I'm not a doctor, but I just read an article this morning that is relevant to this.

    The concern is that it could lead to misdiagnosis, unnecessary tests, and overtrteatment. This is talking specifically about the Apple/Stanford study on Afib detection. It sounds like the medical community is excited about potential of studying data from such large sample sizes, but Apple is promoting the technology before anyone has determined whether or not the benefits will outweigh the potential negatives.

    As a consumer, and as someone whose family has a history of heart disease and other heart issues, I understand the concern... but I still want the technology. We know it is possible for the watch to save your life, even if the statistical likelihood of the watch saving my life is not terribly high. What is more important to me are the less tangible benefits:
    • The Apple Watch is a useful tool for keeping me more engaged with my overall health and fitness. I'm one of those people who gets a benefit out of tracking this stuff. Not everyone does.
    • I'm able to have more productive conversations with my doctor, because I have some health metrics to bring to my annual checkup, as well as to other appointments.
    • Wearing a device that can alert me to unusual changes in my heart rate and rhythm, and can potentially save my life (even if it's a slim chance), reduces my anxiety.
    Misdiagnosis, unnecessary tests, and overtreatment are always possibilities whether you are wearing tech like this or not. Sometimes the culprit is too little information instead of too much. Of course, like you, I'm very interested in what cardiologists and other medical professionals think. Whether or not it's a good thing, millions of people will be able to monitor their heart rate and run an ECG on demand. The conversation needs to switch from "Should we?" to "Here's how to use this technology wisely."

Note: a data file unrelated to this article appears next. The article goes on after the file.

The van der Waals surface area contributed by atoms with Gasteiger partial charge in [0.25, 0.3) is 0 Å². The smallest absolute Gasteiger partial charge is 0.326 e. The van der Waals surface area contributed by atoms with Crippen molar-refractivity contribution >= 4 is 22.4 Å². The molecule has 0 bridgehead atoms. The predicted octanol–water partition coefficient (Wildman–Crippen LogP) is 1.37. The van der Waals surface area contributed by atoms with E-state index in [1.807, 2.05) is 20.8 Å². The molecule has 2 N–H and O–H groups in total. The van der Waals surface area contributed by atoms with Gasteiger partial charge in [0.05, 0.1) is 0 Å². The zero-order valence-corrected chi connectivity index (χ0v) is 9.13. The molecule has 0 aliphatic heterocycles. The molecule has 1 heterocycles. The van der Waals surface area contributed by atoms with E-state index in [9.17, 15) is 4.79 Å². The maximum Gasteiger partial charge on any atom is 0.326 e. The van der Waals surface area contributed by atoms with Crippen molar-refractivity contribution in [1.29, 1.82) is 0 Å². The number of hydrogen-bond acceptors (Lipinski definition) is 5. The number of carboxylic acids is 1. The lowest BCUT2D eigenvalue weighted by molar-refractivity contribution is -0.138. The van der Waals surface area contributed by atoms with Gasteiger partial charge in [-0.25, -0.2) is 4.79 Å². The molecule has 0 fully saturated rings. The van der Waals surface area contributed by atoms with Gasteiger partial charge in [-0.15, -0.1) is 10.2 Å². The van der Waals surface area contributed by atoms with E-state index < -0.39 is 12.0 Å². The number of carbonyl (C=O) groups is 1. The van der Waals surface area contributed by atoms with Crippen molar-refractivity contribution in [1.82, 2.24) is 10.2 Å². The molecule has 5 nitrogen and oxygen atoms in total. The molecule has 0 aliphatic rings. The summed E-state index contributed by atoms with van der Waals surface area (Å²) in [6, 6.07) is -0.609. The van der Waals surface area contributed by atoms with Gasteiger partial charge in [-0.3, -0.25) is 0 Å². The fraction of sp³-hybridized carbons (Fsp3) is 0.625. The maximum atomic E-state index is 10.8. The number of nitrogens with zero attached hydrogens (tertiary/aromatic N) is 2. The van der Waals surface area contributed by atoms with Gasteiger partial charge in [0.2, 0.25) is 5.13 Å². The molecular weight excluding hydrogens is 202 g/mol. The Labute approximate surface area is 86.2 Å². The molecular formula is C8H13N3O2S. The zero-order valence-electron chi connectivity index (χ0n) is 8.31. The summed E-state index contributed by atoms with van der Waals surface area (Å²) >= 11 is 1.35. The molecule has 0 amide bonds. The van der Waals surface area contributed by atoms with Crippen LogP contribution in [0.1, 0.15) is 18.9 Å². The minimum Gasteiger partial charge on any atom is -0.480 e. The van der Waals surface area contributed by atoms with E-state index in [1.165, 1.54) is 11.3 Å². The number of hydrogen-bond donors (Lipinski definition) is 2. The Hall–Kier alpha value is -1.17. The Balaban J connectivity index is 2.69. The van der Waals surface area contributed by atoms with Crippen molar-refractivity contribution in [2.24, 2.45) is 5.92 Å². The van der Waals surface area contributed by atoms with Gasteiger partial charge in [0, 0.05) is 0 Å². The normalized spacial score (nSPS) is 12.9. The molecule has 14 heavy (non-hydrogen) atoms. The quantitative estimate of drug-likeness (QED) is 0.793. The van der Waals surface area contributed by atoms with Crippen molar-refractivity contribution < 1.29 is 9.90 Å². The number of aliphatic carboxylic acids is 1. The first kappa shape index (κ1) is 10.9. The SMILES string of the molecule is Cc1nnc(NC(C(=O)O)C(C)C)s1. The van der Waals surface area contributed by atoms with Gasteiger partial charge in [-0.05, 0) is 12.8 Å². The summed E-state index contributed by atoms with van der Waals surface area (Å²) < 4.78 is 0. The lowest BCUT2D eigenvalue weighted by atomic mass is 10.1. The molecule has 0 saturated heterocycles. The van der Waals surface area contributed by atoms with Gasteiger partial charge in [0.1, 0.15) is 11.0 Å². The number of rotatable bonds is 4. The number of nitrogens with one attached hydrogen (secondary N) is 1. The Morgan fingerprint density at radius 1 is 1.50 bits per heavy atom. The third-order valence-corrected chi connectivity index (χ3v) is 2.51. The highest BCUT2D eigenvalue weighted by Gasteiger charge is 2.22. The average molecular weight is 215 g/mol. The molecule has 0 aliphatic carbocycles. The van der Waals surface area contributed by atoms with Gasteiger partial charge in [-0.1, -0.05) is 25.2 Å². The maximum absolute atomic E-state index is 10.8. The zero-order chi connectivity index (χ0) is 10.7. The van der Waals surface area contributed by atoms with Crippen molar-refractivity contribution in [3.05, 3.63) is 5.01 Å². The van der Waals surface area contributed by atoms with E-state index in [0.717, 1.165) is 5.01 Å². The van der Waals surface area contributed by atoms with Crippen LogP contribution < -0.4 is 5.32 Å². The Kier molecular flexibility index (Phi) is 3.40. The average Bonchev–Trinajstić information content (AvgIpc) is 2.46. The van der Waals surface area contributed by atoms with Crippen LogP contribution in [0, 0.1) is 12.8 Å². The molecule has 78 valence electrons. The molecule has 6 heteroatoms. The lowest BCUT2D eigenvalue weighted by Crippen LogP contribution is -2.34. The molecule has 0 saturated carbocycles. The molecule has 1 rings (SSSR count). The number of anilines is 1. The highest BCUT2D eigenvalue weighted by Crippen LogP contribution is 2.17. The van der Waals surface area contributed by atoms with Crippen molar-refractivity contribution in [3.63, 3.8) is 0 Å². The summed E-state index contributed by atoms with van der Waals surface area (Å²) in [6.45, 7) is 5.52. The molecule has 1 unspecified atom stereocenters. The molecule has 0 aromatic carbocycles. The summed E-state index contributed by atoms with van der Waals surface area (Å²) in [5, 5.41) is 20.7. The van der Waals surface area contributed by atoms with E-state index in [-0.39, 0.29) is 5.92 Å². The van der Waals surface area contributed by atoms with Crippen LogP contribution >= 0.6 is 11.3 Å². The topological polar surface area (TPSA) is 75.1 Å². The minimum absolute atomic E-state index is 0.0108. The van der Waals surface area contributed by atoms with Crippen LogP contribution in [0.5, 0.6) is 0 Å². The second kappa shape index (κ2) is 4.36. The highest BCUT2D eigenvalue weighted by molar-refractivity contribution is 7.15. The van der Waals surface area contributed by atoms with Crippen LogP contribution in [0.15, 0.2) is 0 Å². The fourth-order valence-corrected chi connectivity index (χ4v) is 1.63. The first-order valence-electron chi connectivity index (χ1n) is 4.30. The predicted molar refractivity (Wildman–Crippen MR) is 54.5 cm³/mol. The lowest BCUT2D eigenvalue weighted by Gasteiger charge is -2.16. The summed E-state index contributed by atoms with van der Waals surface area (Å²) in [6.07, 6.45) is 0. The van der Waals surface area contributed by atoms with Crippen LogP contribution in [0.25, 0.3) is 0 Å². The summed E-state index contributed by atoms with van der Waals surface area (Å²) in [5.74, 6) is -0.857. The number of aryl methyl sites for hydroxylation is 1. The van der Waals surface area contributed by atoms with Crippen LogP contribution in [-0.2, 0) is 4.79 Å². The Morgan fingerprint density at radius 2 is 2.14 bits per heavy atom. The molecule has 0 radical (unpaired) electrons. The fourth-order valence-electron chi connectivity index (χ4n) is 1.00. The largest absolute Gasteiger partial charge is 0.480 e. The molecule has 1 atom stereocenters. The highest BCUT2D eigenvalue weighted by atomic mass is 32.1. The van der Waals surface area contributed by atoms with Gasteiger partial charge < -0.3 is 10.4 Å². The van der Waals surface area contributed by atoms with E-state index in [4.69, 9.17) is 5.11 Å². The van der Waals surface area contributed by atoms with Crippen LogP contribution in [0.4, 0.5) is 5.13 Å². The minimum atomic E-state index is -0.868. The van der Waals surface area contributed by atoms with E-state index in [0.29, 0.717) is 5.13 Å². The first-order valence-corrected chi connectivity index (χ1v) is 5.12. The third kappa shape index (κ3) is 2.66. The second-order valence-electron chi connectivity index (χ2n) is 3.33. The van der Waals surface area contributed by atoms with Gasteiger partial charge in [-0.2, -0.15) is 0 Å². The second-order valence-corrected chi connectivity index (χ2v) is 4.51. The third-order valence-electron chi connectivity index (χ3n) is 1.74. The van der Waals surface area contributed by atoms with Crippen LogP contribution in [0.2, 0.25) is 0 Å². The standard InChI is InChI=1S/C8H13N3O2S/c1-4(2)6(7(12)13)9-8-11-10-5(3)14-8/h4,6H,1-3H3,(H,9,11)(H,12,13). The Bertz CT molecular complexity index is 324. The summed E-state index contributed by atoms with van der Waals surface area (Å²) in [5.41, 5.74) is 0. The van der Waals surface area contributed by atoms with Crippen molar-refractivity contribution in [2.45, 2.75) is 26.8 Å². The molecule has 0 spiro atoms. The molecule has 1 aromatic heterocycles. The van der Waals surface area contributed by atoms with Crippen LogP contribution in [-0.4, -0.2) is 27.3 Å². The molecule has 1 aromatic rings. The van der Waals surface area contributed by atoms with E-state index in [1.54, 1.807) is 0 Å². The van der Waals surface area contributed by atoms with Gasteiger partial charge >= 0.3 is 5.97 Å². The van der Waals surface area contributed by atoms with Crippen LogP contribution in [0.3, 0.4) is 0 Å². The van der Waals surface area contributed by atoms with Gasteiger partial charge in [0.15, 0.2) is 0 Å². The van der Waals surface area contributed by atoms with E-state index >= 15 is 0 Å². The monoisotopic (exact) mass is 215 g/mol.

11. Mabus51 macrumors 65816

    Aug 16, 2007
    It’s up to you to go see a doctor. The Apple Watch can’t diagnose you.
  12. DontGetTheCheese macrumors regular

    Nov 22, 2015
    Not a doctor but I actually went to a cardiologist today and we talked about this stuff. I think the answer is yes because they are going to get so much better, especially when BP hits the market. I’m wearing a monitor today which will call the heart doctor if it catches an abnormality of some kind.

    I have a Garmin, so 1-year of my pulse every 2 minutes, which is a lot of data. My pulse rate has steadily declined over the last few months showing a resting rate in the high 40’s, which may be fine, probably is fine, but I let him know.

    I also had a weird night last night. I have a new BP monitor and it went high, 150/mid 90’s which is way higher than what I typically see. It also registered a AFib/Arrythmia. The problem I faced is no symptoms. I looked up the BP and the recommendations seemed to be, wait it out, and since I was seeing the guy today, I waited it out. BP was still a bit high in the office but a lot more normal, in fact the diastolic was normal.

    I think the initial reads may have been bad, especially the AFib, but by the time those got through, I couldn’t wind down enough to get a normal reading. So, hopefully, the tech took me sideways....

    Anyways, I think it’s still a judgement call, at best. I think it’ll get to the point that you’ll get virtually full-time monitoring and it’ll be accurate. I would also be leery of the lives saved stories. It’s kind of BS right now because you get things like intern monitors heart with Apple Watch, which causes me to think so what. But the future, the future holds good things, i think.